Children’s books by local authors highlight patriotism


Gene and Bobbie Carnell are well-known around the Swannanoa Valley, especially when they are dressed in their red, white and blue. The Carnells, along with their dog Scooter, can be seen in the annual Montreat Fourth of July Parade and other local events as Uncle Sam and Aunt Samantha.

This year as the Fourth of July approaches, the Carnells are not only celebrating our country’s independence, but also the publication of their All-American Series of children’s books. The first book in the series, “Symbols of Freedom,” has just been released and is available at, and

The books have been percolating in their hearts and minds for several years, they said, and have now been published to introduce a new generation of young Americans to patriotism and the importance of preserving the history of the United States. With this series of books the Carnells want to instill pride in the country and want to inspire and educate young people about the United States’ treasured past.

“We were both in grammar school during the WWII years,” Gene said. “Having experienced the trauma of Pearl Harbor does something to you. Pride and patriotism were like bread and butter and a part of our daily existence. 9/11 was a similar tragedy in many ways - a different enemy (that also showed) lack of love for mankind and was difficult to understand. The result was insecurity and fear. Our series attempts to rebuild trust and inspiration again, one small child at a time.”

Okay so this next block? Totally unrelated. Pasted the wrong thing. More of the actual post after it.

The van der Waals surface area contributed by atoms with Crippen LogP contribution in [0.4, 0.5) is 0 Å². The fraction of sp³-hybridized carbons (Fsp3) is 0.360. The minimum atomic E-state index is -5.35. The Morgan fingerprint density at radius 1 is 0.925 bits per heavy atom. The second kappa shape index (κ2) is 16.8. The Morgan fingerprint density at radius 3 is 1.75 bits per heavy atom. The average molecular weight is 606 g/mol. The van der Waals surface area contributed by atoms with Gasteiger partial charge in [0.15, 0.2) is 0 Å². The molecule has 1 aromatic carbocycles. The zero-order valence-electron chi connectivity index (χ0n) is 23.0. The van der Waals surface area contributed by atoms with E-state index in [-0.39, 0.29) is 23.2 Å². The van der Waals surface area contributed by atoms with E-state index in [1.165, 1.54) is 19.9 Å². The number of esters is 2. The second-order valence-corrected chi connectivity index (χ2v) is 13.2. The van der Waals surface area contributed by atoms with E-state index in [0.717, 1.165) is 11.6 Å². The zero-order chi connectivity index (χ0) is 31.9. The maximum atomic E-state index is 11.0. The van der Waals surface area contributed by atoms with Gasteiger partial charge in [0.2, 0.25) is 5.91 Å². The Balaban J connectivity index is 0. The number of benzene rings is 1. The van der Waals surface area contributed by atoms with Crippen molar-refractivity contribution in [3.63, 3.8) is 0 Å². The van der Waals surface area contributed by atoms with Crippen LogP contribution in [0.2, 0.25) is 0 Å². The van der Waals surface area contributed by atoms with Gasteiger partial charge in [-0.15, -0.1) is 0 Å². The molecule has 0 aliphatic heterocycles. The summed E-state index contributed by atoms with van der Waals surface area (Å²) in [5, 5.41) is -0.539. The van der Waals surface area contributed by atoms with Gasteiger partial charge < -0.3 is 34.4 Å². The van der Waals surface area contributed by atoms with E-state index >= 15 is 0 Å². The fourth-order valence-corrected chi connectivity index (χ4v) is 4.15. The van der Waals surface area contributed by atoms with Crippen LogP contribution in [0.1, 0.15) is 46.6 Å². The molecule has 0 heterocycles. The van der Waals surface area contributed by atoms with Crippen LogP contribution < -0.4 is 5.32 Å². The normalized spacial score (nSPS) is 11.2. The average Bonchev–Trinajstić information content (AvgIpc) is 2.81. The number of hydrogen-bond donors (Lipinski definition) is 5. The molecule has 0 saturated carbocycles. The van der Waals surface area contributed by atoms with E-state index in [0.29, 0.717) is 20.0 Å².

The All-American series, published by innerQuest Books in Asheville, seeks to teach people to live respectfully and successfully. Each book, full of history and trivia about the United States, features some “Lessons for Life.”

“Symbols of Freedom,” the first book in the series, looks at pride. “The Big Picture,” the second book, considers patriotism. The third book, “The Big Parade,” takes up purpose. The fourth book, “Victory at the Vet’s,” looks at participation. The fifth, “All Aboard the Freedom Train,” examines providential care. (Book 2-5 are scheduled to be released later this summer.)

“Knowledge and information must be shared and passed on to each generation of ‘movers and shakers’ if America is to remain strong,” Gene said. “Reading and digesting previous events give us a link to our heritage and enable us to cope with tragedies and triumphs in the everyday events of now.”

Gene and Bobbie, married 65 years, are natives of Florida and now reside in Ridgecrest. On their way to Minnesota to see a new grandson, 9/11 happened. To help the healing process, they began to assume the roles of Uncle Sam and Aunt Samantha in costume, doing programs at schools, churches, civic clubs and festivals in about 100 venues in six states.

The Carnells were presented with an award from Congress in 2002 for “invaluable service to the community.” Look for them — and Scooter — in this year’s Montreat Fourth of July parade.